Four out of five are in, and they're fine. Not awful, I don't think, but clearly not great. It's hard to tell; how fine are the distinctions between "bad" and "ok"? I assume some of our profs will be giving us grade distributions sometime soon so we can all see more precisely where we fall in the pecking order, because that matters, right? And, of course, the torts grade remains a mystery, and I suppose it could change the overall outcome significantly downward, but I doubt it. I put in the same sort of performance in that class and exam as in the others, so I assume the results will be similar.
Thanks to everyone for the comments about how grades are working at other schools. My only real concern with the fact that grades come so late at GW (and apparently at many other schools, as well) is that there's so much money on the line. If law school tuition weren't extortionate, it would be a different story; but that's not the world we live in.
In the end, I guess it's no big deal. I'm sure having to wait three weeks into a semester for last semester's grades will end up ranking among the least of the annoyances with which I'll have dealt by the time law school is over. Perspective, right? As Transmogriflaw pointed out in his comment, the real problem is simply the obsession with grades in law school. His analysis, I think, is spot-on—the legal world simply has few other ways to divide and categorize students, so grades take on an inordinate importance. However, it's not that there are no other evaluative measures; what about participation in extracurriculars, performance on skills boards, work and volunteer experience, former career and educational experience, etc? So perhaps it's not a lack of measures, but a culture of quantification that only understands measures when they're reduced to hard numbers. Of course, these difficult-to-quantify measures might not be very good predictors of success in the practice of law, but are grades really good predictors of that?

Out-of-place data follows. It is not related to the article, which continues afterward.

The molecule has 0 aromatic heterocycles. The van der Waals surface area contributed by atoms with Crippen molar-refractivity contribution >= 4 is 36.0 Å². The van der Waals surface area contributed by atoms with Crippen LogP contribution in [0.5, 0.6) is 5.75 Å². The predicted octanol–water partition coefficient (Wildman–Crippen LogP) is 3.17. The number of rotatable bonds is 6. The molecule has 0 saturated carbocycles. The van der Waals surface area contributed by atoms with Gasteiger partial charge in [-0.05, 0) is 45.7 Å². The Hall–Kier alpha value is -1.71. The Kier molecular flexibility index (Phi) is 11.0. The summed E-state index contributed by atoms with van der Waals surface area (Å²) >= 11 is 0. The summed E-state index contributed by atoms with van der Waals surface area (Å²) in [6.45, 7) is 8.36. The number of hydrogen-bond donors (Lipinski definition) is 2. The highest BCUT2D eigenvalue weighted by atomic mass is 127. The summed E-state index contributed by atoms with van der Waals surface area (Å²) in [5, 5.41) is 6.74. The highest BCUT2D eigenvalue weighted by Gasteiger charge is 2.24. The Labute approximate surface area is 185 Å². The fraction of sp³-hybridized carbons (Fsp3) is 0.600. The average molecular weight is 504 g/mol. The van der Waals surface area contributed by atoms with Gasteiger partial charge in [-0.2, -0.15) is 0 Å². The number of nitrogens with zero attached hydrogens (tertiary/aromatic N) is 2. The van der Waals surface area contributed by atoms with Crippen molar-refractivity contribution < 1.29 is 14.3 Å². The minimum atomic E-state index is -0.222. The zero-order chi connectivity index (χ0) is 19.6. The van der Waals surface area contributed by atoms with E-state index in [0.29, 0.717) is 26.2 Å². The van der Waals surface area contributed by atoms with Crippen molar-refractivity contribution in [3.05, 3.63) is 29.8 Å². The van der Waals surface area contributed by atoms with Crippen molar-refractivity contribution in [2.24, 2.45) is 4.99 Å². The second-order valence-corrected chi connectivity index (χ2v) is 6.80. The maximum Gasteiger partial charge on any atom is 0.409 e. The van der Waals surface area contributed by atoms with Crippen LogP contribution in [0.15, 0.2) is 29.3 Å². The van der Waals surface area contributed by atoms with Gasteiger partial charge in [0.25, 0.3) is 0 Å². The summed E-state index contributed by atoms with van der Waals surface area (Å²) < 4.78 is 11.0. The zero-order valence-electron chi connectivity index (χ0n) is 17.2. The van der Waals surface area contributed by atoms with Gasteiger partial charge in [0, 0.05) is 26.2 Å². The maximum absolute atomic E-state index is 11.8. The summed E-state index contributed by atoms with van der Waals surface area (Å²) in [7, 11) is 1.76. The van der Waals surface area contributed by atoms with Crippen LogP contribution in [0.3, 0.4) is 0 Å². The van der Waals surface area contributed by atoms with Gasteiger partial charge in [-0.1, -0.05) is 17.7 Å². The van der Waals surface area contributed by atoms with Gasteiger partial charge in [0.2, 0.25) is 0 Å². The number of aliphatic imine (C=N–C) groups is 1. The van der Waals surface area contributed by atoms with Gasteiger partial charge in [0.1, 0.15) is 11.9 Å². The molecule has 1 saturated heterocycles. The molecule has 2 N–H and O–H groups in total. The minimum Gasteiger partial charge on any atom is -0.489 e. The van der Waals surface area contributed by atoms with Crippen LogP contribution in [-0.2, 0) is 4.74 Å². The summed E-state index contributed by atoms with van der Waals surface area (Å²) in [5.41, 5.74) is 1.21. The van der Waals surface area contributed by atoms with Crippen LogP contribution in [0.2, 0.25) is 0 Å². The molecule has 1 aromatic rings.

Posted January 24, 2004 08:33 AM | law school
All of the evaluative measures that you list could be used, and might be good measures of various skills. For example, I suspect that a public interest firm probably places a higher value on volunteer work.
However, unfortunately, I think that so long as there isn't at least some consensus on what's considered valuable for the legal world, those alternate measures will not get as much use.
There is one other recognized measure that I've heard of: law review. From what I understand, you can write onto law review without good grades. Therefore, law review is an option for those that are good legal writers but not necessarily the best exam-takers.
In other news, I'm a she, not a he.
Posted by: transmogriflaw at January 24, 2004 02:08 PM
have you heard what GW's curve is by chance?
Posted by: another law student at January 24, 2004 02:50 PM
Transmogriflaw: I'm very sorry about the gender gaffe. I know better. As for law review, I started law school thinking that would be a great thing for me, but now I'm not so sure. Yeah, it's good for prestige and making an impression with prospective employers, but it sounds like a lot of work that means sacrficing lots of other, possibly better, opportunities. Depends on what you want to do after you graduate, I suppose. Our write-on competition is in March, so I'll think about it then...
Another law student: As I understand it, the GW curve is a B+, which would make the mean something like 3.25, I think. I'm one of those really bad with math people, though. Perhaps former engineer Transmogriflaw could explain this curve business to us? ;-)
Posted by: ambimb at January 24, 2004 03:30 PM